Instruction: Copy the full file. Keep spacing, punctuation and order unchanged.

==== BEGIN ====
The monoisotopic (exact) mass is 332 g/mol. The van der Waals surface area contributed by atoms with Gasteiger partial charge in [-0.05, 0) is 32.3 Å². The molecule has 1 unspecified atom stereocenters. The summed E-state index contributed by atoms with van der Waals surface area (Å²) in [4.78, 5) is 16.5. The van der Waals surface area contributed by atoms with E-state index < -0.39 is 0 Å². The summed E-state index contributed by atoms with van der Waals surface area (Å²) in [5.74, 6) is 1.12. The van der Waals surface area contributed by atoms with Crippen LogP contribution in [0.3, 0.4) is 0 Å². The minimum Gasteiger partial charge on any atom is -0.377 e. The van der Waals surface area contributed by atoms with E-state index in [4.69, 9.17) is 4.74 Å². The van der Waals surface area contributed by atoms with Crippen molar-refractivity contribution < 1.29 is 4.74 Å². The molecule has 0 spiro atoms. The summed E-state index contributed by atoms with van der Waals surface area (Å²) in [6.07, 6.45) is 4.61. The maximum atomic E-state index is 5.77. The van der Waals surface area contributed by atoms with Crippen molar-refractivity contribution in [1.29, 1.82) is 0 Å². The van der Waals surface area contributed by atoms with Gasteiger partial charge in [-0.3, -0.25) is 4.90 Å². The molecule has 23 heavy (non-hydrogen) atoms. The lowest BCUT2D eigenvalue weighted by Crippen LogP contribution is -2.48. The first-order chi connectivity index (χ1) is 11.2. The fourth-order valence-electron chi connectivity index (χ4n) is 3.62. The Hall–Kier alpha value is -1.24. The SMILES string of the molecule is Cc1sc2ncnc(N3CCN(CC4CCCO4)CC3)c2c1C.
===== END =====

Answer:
The monoisotopic (exact) mass is 332 g/mol. The van der Waals surface area contributed by atoms with Gasteiger partial charge in [-0.05, 0) is 32.3 Å². The molecule has 1 unspecified atom stereocenters. The summed E-state index contributed by atoms with van der Waals surface area (Å²) in [4.78, 5) is 16.5. The van der Waals surface area contributed by atoms with E-state index < -0.39 is 0 Å². The summed E-state index contributed by atoms with van der Waals surface area (Å²) in [5.74, 6) is 1.12. The van der Waals surface area contributed by atoms with Crippen LogP contribution in [0.3, 0.4) is 0 Å². The minimum Gasteiger partial charge on any atom is -0.377 e. The van der Waals surface area contributed by atoms with E-state index in [4.69, 9.17) is 4.74 Å². The van der Waals surface area contributed by atoms with Crippen molar-refractivity contribution < 1.29 is 4.74 Å². The molecule has 0 spiro atoms. The summed E-state index contributed by atoms with van der Waals surface area (Å²) in [6.07, 6.45) is 4.61. The maximum atomic E-state index is 5.77. The van der Waals surface area contributed by atoms with Crippen molar-refractivity contribution in [1.29, 1.82) is 0 Å². The van der Waals surface area contributed by atoms with Gasteiger partial charge in [-0.3, -0.25) is 4.90 Å². The molecule has 23 heavy (non-hydrogen) atoms. The lowest BCUT2D eigenvalue weighted by Crippen LogP contribution is -2.48. The first-order chi connectivity index (χ1) is 11.2. The fourth-order valence-electron chi connectivity index (χ4n) is 3.62. The Hall–Kier alpha value is -1.24. The SMILES string of the molecule is Cc1sc2ncnc(N3CCN(CC4CCCO4)CC3)c2c1C.